While the July runs set an impressive 7:03.45 lap time, the team went back to the track in September to give it one more shot at beating the Huracan. Unfortunately, several mishaps and crashes took both of the ACR hopefuls out of the competition. In the end, the car set a 7:01.3 time. If you wonder if this is a record too, fear not: it is. With that time the Viper ACR became the fastest American, rear wheel drive, and manual transmission car to lap the track.
In late September, Porsche had enough of Lamborghini flaunting the record and brought out the big guns. With a time of 6:47.25 the 911 GT2 RS brought the King of the Ring title back to the motherland. Thankfully, this was a straight-up production car record with no odd specifics.
Finally, in November Jaguar gave us what might be the most absurd record of the year. Running a time of 7:21.23 the XE SV Project 8 took home the title of four-door sedan prototype with production-intent.
As with every year, 2018 promises even more ‘Ring record attempts no matter how specific they might be. We’ll still think they’re pointless though.
What Once Was Old Is New Again
While some manufacturers were out setting top speed records or trying to conquer the ‘Ring, others were hard at work at bringing back some classic metal with modern updates.
In March, French company Alpine gave us its updated version of the A110. With styling cues right out of the ’60s, the A110 captured the essence of the original. However, unlike some other retro cars from the past, Alpine made sure to make it suitably modern.
Like its forefather, the updated A110 uses a Renault engine. It’s a little bigger this time around at 1.8-liters, but it packs way more of a punch. The classic A110 made 140hp in its highest trim; this new version though nearly doubles that with 250 ponies.
In July, Pagani brought back the Zonda for what might seem like the thousandth time. It really is the car that won’t give up the ghost – hence the name Fantasma. Unfortunately, Zonda fans shouldn’t get their hopes up on a full-scale return of the hypercar. The Fantasma is a one-off spiritual ressurection of a wrecked 2005 Zonda F.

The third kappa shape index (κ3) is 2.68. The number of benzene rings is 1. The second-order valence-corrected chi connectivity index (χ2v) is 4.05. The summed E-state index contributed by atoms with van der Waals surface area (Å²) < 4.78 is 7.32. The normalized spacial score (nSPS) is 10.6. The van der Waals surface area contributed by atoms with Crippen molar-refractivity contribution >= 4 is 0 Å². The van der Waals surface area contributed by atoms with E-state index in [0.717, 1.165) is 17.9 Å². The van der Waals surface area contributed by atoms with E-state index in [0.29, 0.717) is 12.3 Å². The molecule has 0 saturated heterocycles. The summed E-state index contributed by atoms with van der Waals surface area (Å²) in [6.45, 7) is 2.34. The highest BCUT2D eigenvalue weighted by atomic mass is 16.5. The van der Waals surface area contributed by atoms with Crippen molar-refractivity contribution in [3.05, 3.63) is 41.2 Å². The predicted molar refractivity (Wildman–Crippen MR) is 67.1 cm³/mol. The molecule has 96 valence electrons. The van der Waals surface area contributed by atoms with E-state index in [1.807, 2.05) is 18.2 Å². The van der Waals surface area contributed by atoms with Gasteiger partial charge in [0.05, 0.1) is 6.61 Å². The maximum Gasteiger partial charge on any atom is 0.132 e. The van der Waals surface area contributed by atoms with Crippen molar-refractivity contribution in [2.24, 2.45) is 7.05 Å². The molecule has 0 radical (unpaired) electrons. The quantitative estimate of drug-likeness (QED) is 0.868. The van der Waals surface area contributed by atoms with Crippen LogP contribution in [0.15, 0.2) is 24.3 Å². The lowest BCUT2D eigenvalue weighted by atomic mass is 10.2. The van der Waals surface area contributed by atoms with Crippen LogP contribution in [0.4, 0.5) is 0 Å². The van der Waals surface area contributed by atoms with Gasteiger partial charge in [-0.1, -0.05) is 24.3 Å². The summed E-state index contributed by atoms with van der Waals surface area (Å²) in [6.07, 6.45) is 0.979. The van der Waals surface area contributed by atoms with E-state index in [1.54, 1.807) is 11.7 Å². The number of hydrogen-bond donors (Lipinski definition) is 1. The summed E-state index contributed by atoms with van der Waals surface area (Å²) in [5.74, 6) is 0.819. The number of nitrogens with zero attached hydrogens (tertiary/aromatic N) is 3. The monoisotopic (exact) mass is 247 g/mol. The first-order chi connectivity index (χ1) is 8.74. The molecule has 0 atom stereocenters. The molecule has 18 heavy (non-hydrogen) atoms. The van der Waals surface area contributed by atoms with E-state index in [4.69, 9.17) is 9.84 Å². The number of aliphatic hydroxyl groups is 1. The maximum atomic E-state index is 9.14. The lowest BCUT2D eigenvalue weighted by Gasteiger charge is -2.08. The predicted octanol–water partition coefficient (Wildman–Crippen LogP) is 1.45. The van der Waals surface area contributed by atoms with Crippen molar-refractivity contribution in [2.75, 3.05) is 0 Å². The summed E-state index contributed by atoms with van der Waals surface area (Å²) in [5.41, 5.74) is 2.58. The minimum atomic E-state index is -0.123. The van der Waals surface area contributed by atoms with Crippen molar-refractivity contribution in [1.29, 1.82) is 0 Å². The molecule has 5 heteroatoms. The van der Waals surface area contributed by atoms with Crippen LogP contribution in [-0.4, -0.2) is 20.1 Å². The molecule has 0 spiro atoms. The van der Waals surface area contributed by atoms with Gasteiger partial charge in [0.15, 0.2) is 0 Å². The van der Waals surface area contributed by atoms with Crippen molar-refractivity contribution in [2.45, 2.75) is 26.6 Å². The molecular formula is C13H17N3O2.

With September rolling around, we were hit with another resurrection of TVR – the company that (thankfully) refuses to stay dead.
With the newest iteration of the Griffith, we got a look at what might be the first TVR not out to actively kill you. Don’t get us wrong though, it still holds many of the quirky things that make any TVR great.
Both the exterior and interior take inspiration from the Griffith of old. With strange styling, a mish-mash of things from the parts bin, and an exhaust in the wrong place it embodies the TVR spirit.
Where the Griffith shines is its powerplant. Using a 5.0-liter Coyote engine out of a Mustang the TVR is good for 500hp. This pushes it to 60 in under four seconds and a top speed that’s over 200mph. The best part is due to the reliability of the Ford engine, you’ll be able to achieve those performance numbers without ending up on fire.
Finally, we have what might be one of the most stunning cars of the year in the newest Singer 911. With colors and styling directly from the 1970s, it’s a blast from the past with all the modern performance you’d ever want.
That performance is nothing short of epic either. Working with the F1 team Williams, Singer developed a powerful 500hp 4.0-liter flat six to sit at the heart of the beast. It even maintained the air-cooled properties of the 911 for that extra bit of retro flair (and an almighty yowl).
The Evolution of the Sports Car
While slightly less over-the-top than the dedicated track cars, 2017 also saw plenty of activity in the junior leagues. Between ever more race-influenced sports cars, and the continued line-blurring that defines modern GTs, it was a year for the extrovert and the modest alike.
Falling firmly in the former category, the Ford GT hit showrooms in January to kick off 2017 with a bang. Once June rolled around, Jaguar gave us an unlikely track star with its XE SV Project 8. Running a beastly 5.0-liter V8 with a whopping 592 hp with an aero package built for downforce it’s the ultimate sports sedan — or we guess the next step up; a hyper sedan?
In July, Porsche showcased the most powerful street-legal 911 ever to roll out of Stuttgart with the GT2 RS. This cover star of Forza Motorsports 7 comes with a 3.8-liter flat six with two turbos. The number of ponies in the stable? A massive 700. This pushes the GT2 RS to 60 in just 2.7 seconds and to a top speed of 211mph.
Finally, in November the world got a taste of next-generation ZR1 Corvette. With a new LT5 engine sporting a big supercharger, the new ZR1 is the most powerful Corvette ever. With 755hp and 715lb-ft of torque, it’s also the first Vette to eclipse the 200mph barrier. Clearly, GM wasn’t messing around.
However, even with all this power it still comes in second on the list of the most powerful American vehicles. Number one? That belongs to the frankly ridiculous Dodge Demon.
700hp isn’t the exclusive domain of two-seaters anymore, either. In January, Bentley gave us our first look at the updated Continental in the Supersport trim. It’s the most boy-racer of the Conti range, but it still looks demure next to the Demon or Vette.
At the peak of summer, Ferrari bestowed upon us the new California replacement, the Portofino. Running an updated version of the 3.9-liter twin-turbo V8, the Portofino packs a punch. With 592hp the car gets 40 more ponies than its predecessor. A top speed of “more than 199mph” and a 0-60 time of 3.3 seconds also give it a boost over the California.